Hollywood Casino Gets Hotel Extension

Penn National Gaming and International Speedway Corporation—operating as Kansas Entertainment—will avoid paying a $1.3 million penalty for missing the deadline on a hotel at Hollywood Casino in Kansas City, Kansas. Kansas Entertainment had committed to build a $200 million hotel within two years of Hollywood's February 2012 opening.

The commissioners of the Unified Government of Wyandotte County and Kansas City, Kansas recently voted unanimously to give Penn National Gaming and its partner, International Speedway Corporation, doing business as Kansas Entertainment, until May 1 to commit to moving forward on construction of a 250-room hotel at Hollywood Casino. As a result, Kansas Entertainment will avoid paying a .3 million penalty next month. But it will be enforced and Kansas Entertainment also will have to pay 1 percent of the casino’s gambling revenues—estimated at 0 million in 2013–every year until a hotel is built if a decision to go forward is not made by that deadline.

A $200 million hotel was to have been built within two years of the casino’s opening in February 2012. Officials at Penn National Gaming told County Administrator Dennis Hays last month that the company needed  ore time, partly because of “the very volatile economic climate of the past few years.” Hays told commissioners it would be worth it to waive Penn National’s penalty for three months. “The goal is to get a casino hotel under construction as soon as possible,” he said, adding the hotel could open in October if the cost decreased to $55-$75 million.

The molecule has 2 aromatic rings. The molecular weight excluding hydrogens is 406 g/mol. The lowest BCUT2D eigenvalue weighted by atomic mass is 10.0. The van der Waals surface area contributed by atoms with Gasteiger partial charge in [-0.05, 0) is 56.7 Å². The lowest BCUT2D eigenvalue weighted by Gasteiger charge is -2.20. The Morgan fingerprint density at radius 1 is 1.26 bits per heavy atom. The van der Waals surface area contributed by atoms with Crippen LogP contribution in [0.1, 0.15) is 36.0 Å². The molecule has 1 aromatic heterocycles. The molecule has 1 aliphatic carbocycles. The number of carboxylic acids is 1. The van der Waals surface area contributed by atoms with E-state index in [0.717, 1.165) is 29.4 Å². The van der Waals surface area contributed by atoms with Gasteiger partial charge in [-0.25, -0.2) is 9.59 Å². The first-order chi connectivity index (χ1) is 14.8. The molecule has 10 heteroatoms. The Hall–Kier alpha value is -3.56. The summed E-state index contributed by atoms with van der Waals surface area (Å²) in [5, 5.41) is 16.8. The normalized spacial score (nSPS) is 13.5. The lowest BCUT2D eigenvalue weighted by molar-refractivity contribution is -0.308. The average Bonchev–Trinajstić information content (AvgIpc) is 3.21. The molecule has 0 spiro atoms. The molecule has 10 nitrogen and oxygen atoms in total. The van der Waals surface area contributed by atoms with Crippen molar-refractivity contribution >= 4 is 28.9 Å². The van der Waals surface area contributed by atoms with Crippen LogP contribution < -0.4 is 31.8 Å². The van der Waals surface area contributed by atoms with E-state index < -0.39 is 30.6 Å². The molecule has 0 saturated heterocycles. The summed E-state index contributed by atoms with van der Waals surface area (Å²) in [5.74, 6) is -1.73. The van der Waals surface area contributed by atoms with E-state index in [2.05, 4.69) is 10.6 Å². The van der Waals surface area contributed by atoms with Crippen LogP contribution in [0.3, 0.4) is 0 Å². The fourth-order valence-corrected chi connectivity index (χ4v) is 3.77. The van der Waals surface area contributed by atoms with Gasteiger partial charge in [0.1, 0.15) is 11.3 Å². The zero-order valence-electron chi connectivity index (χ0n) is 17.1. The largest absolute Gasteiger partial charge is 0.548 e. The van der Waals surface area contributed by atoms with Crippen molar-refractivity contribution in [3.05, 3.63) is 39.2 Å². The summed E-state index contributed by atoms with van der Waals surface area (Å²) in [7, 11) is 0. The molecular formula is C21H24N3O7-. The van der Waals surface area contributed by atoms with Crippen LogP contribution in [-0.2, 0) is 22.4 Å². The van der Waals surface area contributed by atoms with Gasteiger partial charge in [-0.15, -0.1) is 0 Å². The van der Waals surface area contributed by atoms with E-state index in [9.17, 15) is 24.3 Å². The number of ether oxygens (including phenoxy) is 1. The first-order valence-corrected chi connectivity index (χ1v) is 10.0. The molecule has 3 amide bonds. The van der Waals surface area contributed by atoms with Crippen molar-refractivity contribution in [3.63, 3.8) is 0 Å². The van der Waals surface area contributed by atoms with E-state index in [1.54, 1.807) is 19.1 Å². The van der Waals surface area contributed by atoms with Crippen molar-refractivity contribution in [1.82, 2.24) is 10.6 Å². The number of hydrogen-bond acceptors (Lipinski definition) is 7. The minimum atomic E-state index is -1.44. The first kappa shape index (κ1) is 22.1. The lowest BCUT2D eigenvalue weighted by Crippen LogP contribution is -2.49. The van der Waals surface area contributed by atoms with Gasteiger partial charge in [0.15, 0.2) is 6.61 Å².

In Park City near Wichita, Phil Ruffin, operator of Wichita Greyhound Park that closed in 2007, said he wants legislators to let him install slot machines there and reopen. Ruffin shut the park down after voters rejected a ballot measure to allow slots at the track. Lobbyist George Wingert said Ruffin would invest $50-$100 million to renovate the facility if he could offer slots there. Wingert noted reopening the park would create 500 jobs and generate $1.8 million in annual gambling revenue for Sedgwick County.

For the track to reopen, the first step would be for legislators to approve a bill allowing Sedgwick County residents to vote on whether or not they want slot machines there. State Senator Ralph Ostmeyer, chairman of the Kansas Senate Federal and State Affairs Committee, said he doesn’t foresee that legislation happening this year. “That’s been an ongoing deal and I don’t see that going anywhere. I don’t think there’s enough votes in the legislature. I’m not getting any pressure to work it,” he said.